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How Michigan’s lowest performing schools are doing two years into state partnership agreements

a map of michigan with stars where there are school districts that have partnership agreements with the state
Michigan Department of Education
A map of the locations of the 33 districts currently in partnership agreements with the state.

In early 2017, more than three dozen schools across Michigan faced an uncertain future. After ranking in the bottom 5% of state test scores for three consecutive years, they risked being shut down by the state’s School Reform Office.

But then state Superintendent Brian Whiston proposed an alternative plan. Instead of closing low-performing schools, the state would partner with districts to help improve academic performance.

So what’s happened since then?

Stateside talks to Bill Pearson, who oversees partnership districts for the Michigan Department of Education, about what progress the state’s lowest-performing schools are making.

The initial round of partnership agreements in 2017 included 37 schools in 8 districts. There have been two more rounds since then, and there are now a total of 33 districts under partnership agreements. The state partners with districts to come up with an improvement plan for each school. Those plans include goals for improving student achievement and a strategic plan for the school’s future financial stability.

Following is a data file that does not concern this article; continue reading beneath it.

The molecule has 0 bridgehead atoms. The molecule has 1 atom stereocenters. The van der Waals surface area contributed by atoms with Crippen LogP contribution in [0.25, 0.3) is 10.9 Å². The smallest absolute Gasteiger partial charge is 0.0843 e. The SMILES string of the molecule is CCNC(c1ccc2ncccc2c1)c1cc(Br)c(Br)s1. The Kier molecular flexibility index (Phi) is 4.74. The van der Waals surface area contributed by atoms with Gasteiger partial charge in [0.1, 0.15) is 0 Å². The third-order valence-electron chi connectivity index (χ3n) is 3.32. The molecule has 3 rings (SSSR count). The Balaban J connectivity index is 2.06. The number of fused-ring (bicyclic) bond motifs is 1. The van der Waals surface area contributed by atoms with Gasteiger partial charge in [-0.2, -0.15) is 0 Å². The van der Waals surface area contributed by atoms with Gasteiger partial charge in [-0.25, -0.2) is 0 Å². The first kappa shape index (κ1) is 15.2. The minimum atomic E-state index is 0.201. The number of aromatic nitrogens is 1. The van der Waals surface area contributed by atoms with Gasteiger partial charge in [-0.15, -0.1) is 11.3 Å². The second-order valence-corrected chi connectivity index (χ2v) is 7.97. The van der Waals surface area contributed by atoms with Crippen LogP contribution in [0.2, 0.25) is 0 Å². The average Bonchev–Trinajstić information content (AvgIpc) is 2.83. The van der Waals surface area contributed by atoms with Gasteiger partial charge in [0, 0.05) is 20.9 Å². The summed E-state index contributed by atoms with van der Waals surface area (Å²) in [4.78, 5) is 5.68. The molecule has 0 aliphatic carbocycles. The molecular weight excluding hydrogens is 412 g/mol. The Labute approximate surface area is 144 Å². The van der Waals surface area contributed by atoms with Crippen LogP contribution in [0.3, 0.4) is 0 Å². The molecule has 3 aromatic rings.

“There needs to be stability within the district from the top that is working together on a strategic plan, so money can be designated towards the things that they want to work on,” Pearson said.

One serious challenge facing partnership districts, Pearson says, is a lack of certified teachers. Pearson thinks this is because fewer high school students are pursuing teaching careers, possibly due to low pay or perceived lack of employment.

Still, Pearson has high hopes for success.

During a recent 18-month evaluation, he says, six out of the eight districts from the first round of partnership agreements were considered on track. There will be another evaluation at the 24-month mark to see if the remaining two first round districts are making adequate progress.

“If not, then we will look towards our next level of accountability, which could include closure of a building, or reconstitution of a building, or some other methods that we put in place,” said Pearson.  

Pearson says the goal of the partnership model is to avoid school closures. But if there are schools that don’t meet the benchmark, he says the department plans to work with the district and the community to determine the next steps.

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